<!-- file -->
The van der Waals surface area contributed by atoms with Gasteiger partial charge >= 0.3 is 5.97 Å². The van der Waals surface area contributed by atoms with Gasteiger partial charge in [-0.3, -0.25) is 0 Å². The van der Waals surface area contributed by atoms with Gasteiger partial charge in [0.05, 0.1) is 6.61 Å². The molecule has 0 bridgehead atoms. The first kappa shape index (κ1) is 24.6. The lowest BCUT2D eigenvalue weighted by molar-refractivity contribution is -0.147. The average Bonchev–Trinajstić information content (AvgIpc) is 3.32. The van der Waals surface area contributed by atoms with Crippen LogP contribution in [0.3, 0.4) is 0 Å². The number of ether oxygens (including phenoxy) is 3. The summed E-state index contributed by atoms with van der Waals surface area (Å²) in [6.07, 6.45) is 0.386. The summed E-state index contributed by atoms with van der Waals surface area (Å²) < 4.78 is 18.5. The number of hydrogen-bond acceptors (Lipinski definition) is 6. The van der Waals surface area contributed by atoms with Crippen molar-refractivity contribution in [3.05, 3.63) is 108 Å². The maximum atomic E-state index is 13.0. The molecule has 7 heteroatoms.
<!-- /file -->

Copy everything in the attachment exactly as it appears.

The van der Waals surface area contributed by atoms with Gasteiger partial charge >= 0.3 is 5.97 Å². The van der Waals surface area contributed by atoms with Gasteiger partial charge in [-0.3, -0.25) is 0 Å². The van der Waals surface area contributed by atoms with Gasteiger partial charge in [0.05, 0.1) is 6.61 Å². The molecule has 0 bridgehead atoms. The first kappa shape index (κ1) is 24.6. The lowest BCUT2D eigenvalue weighted by molar-refractivity contribution is -0.147. The average Bonchev–Trinajstić information content (AvgIpc) is 3.32. The van der Waals surface area contributed by atoms with Crippen LogP contribution in [0.3, 0.4) is 0 Å². The number of ether oxygens (including phenoxy) is 3. The summed E-state index contributed by atoms with van der Waals surface area (Å²) in [6.07, 6.45) is 0.386. The summed E-state index contributed by atoms with van der Waals surface area (Å²) < 4.78 is 18.5. The number of hydrogen-bond acceptors (Lipinski definition) is 6. The van der Waals surface area contributed by atoms with Crippen molar-refractivity contribution in [3.05, 3.63) is 108 Å². The maximum atomic E-state index is 13.0. The molecule has 7 heteroatoms.